In summary, anti-TGFβ IgG antibody treatment inhibits both CaOx crystallization and interstitial fibrosis in a model of CaOx crystal-induced nephropathy. Blocking TGFβ significantly improved the GFR decline by 38.3%, increased the GFR at the end of the study by 64.6%, and prolonged the time to ESRD by 38.5% compared to IgG1 control treatment. However, this nephroprotective effect got lost upon delayed onset of TGFβ blockade. We conclude that anti-TGFβ IgG antibody treatment elicits a dual effect on CaOx crystallization and interstitial fibrosis, which represents a novel therapeutic approach to delay progressive nephrocalcinosis-related CKD.

Ethics Statement

All animal experiments were performed in accordance with the European protection law of animal welfare and were approval by the local government authorities Regierung von Oberbayern (reference number: 55.2-1-54-2532-189-2015).

Author Contributions

SS and H-JA designed the study; SS, JG, QM, JJ, MS, and CB performed the experiments; SS, JG, QM, TB, JJ, MS, and ML analyzed and interpreted the data; SS and H-JA wrote the manuscript. All authors reviewed the manuscript.

Conflict of Interest Statement

The authors declare that the research was conducted in the absence of any commercial or financial relationships that could be construed as a potential conflict of interest.

Acknowledgments

We thank Jana Mandelbaum and Dan Draganovici for expert technical support, as well as Patrick Finn and Steve Ledbetter from Genzyme Corporation, a Sanofi Company, for providing the antibodies for treatment. This work is presented in the thesis project of J.F. Grill to the Medical Faculty of the Klinikum der Universität München, Munich, Germany.

Funding

This work was supported by grants from the Deutsche Forschungsgemeinschaft to SS (STE2437/2-1) and to H-JA (AN372/16-2, 20-1, 23-1, 24-1).

Supplementary Material

The Supplementary Material for this article can be found online at https://www.frontiersin.org/articles/10.3389/fimmu.2018.00619/full#supplementary-material.

Figure S1. Anti-TGFβ IgG treatment decreases oxaluria but has no effect on calcinuria. C57BL/6N mice were either fed a control diet (control), a high-oxalate diet (oxalate only) or an oxalate-rich diet combined with preemptive IgG1 or anti-TGFβ antibody treatment (oxalate + IgG1 and oxalate + anti-TGFβ) for up to 14 days. Serum and urine oxalate levels (A) and urine calcium levels (B) on day 14. Data are mean ± SEM from five mice per group. ns, not significant. *p < 0.05, **p < 0.01, ***p < 0.001 are considered significant.

Figure S2. Delayed anti-TGFβ IgG treatment does not improve renal function in chronic oxalate nephropathy. (A) Flow diagram of experimental design: C57BL/6N mice were fed an oxalate-rich diet combined with delayed IgG1 or anti-TGFβ treatment (total of 4 i.p. injections) (oxalate + IgG1 or oxalate + anti-TGFβ) compared to control diet (control) for 14 days. (B–D) Renal function was assessed by determining the serum blood urea nitrogen (BUN) levels (B), tubular injury by periodic acid-Schiff (PAS) staining (C), and measuring the glomerular filtration rate (GFR) (D) on day 14. Data are mean ± SEM from five mice per group. ns, not significant. *p < 0.05, **p < 0.01, ***p < 0.001 are considered significant.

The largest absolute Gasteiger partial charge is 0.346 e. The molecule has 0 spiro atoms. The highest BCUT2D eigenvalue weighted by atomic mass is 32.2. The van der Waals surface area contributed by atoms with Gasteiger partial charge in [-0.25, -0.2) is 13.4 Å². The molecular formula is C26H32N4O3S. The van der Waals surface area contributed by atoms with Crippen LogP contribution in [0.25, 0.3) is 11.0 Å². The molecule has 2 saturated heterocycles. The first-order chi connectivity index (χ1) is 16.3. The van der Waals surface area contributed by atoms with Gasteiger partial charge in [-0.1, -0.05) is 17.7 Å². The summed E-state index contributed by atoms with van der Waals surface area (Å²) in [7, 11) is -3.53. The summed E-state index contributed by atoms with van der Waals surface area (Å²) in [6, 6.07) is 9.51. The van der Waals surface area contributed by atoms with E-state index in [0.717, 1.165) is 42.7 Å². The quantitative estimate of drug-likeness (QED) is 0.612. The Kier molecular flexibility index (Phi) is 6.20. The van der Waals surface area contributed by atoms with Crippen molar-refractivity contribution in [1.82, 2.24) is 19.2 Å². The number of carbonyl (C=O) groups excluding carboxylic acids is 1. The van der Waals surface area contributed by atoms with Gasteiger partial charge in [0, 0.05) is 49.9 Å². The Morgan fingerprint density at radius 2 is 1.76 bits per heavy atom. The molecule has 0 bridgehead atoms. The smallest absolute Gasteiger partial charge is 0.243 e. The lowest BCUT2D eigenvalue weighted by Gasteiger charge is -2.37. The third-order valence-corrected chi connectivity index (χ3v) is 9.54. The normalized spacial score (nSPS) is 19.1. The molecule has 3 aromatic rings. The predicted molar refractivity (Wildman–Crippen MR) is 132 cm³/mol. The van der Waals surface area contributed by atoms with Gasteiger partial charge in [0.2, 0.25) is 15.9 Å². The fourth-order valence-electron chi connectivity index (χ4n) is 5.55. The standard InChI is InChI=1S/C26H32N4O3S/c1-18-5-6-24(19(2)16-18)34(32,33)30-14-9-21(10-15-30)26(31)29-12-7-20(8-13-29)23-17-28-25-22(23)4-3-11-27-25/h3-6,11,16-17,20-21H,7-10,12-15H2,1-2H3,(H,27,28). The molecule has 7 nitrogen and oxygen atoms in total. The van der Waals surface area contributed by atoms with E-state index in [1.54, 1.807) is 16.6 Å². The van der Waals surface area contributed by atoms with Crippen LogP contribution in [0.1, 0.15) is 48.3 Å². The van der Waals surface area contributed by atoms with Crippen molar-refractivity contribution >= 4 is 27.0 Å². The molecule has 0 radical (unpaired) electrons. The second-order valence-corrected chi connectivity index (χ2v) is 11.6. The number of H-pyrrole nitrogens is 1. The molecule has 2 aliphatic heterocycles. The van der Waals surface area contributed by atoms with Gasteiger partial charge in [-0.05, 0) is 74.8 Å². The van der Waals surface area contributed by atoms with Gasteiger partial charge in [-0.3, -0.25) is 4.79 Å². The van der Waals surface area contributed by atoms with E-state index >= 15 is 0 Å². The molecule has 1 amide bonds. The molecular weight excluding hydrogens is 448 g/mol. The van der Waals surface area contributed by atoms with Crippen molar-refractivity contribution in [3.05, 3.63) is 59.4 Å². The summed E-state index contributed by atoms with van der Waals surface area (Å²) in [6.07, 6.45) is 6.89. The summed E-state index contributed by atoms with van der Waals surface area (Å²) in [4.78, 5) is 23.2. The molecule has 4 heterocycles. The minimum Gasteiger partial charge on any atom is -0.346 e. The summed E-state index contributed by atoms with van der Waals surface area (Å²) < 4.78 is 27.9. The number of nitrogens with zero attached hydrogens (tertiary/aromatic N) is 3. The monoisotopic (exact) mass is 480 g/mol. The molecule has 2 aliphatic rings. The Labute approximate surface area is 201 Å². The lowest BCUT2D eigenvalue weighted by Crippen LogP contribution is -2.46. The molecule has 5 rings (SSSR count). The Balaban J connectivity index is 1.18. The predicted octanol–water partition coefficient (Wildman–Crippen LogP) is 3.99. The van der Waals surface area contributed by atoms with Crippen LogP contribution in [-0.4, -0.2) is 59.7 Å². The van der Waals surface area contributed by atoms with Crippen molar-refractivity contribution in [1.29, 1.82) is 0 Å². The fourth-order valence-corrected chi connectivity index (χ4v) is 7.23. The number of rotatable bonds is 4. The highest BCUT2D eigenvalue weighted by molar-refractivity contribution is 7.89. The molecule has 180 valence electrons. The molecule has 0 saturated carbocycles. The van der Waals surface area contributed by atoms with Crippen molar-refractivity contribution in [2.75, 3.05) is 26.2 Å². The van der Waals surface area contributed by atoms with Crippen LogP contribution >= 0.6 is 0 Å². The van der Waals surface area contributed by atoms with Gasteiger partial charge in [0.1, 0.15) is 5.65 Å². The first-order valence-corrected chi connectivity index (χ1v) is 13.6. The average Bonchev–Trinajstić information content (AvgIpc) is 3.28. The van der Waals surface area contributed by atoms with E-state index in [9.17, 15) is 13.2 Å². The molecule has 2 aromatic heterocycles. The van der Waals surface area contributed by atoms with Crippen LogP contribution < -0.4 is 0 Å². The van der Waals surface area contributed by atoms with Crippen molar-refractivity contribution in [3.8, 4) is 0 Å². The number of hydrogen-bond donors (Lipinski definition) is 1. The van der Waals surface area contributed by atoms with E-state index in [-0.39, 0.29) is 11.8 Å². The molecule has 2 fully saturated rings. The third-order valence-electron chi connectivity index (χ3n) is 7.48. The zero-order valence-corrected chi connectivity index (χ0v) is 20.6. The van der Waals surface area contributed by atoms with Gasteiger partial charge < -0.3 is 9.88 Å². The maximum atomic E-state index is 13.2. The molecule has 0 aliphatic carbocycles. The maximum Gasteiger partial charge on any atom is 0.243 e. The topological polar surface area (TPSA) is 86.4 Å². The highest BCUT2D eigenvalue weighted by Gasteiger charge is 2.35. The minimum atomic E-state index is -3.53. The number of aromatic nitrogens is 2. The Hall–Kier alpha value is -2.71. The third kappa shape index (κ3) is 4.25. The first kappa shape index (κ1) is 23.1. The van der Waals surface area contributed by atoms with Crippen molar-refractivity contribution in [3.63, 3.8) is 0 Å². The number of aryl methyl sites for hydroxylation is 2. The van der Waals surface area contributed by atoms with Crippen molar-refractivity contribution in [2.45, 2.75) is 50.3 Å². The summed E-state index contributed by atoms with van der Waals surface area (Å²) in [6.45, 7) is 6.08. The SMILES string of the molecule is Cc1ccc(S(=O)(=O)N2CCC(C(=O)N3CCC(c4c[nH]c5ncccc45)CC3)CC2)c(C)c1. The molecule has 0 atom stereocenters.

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Keywords: calcium oxalate, crystallization, transforming growth factor β, fibrosis, nephrocalcinosis, chronic kidney disease

Citation: Steiger S, Grill JF, Ma Q, Bäuerle T, Jordan J, Smolle M, Böhland C, Lech M and Anders H-J (2018) Anti-Transforming Growth Factor β IgG Elicits a Dual Effect on Calcium Oxalate Crystallization and Progressive Nephrocalcinosis-Related Chronic Kidney Disease. Front. Immunol. 9:619. doi: 10.3389/fimmu.2018.00619

Received: 24 January 2018; Accepted: 12 March 2018;
Published: 29 March 2018

Edited by:

Philippe Saas, INSERM UMR1098 Interactions Hôte-Greffon-Tumeur & Ingénierie Cellulaire et Génique, France

Reviewed by:

Joseph Isaac Shapiro, Marshall University, United States
Yufeng Huang, University of Utah, United States

Copyright: © 2018 Steiger, Grill, Ma, Bäuerle, Jordan, Smolle, Böhland, Lech and Anders. This is an open-access article distributed under the terms of the Creative Commons Attribution License (CC BY). The use, distribution or reproduction in other forums is permitted, provided the original author(s) and the copyright owner are credited and that the original publication in this journal is cited, in accordance with accepted academic practice. No use, distribution or reproduction is permitted which does not comply with these terms.

*Correspondence: Stefanie Steiger, stefanie.steiger@med.uni-muenchen.de;
Hans-Joachim Anders, hans-joachim.anders@med.uni-muenchen.de

These authors have contributed equally to this work.